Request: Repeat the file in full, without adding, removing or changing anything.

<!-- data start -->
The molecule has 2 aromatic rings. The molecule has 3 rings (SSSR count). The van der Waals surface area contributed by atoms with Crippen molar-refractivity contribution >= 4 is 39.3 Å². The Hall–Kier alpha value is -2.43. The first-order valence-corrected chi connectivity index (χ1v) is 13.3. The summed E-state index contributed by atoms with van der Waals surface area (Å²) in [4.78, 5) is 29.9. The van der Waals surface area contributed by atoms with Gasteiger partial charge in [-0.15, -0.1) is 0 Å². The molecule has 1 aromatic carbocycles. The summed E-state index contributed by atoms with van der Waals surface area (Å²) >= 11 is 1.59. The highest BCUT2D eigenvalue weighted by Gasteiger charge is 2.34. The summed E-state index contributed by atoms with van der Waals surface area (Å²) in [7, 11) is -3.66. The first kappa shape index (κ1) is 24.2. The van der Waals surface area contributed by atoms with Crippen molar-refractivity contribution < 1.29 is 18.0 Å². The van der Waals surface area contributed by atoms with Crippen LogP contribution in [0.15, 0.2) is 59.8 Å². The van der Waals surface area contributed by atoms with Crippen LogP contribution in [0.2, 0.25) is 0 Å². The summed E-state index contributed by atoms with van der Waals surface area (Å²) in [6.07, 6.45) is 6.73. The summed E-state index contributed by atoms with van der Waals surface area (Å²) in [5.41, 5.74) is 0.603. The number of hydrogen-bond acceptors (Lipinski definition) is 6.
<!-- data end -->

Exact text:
The molecule has 2 aromatic rings. The molecule has 3 rings (SSSR count). The van der Waals surface area contributed by atoms with Crippen molar-refractivity contribution >= 4 is 39.3 Å². The Hall–Kier alpha value is -2.43. The first-order valence-corrected chi connectivity index (χ1v) is 13.3. The summed E-state index contributed by atoms with van der Waals surface area (Å²) in [4.78, 5) is 29.9. The van der Waals surface area contributed by atoms with Gasteiger partial charge in [-0.15, -0.1) is 0 Å². The molecule has 1 aromatic carbocycles. The summed E-state index contributed by atoms with van der Waals surface area (Å²) >= 11 is 1.59. The highest BCUT2D eigenvalue weighted by Gasteiger charge is 2.34. The summed E-state index contributed by atoms with van der Waals surface area (Å²) in [7, 11) is -3.66. The first kappa shape index (κ1) is 24.2. The van der Waals surface area contributed by atoms with Crippen molar-refractivity contribution < 1.29 is 18.0 Å². The van der Waals surface area contributed by atoms with Crippen LogP contribution in [0.15, 0.2) is 59.8 Å². The van der Waals surface area contributed by atoms with Crippen LogP contribution in [0.2, 0.25) is 0 Å². The summed E-state index contributed by atoms with van der Waals surface area (Å²) in [6.07, 6.45) is 6.73. The summed E-state index contributed by atoms with van der Waals surface area (Å²) in [5.41, 5.74) is 0.603. The number of hydrogen-bond acceptors (Lipinski definition) is 6.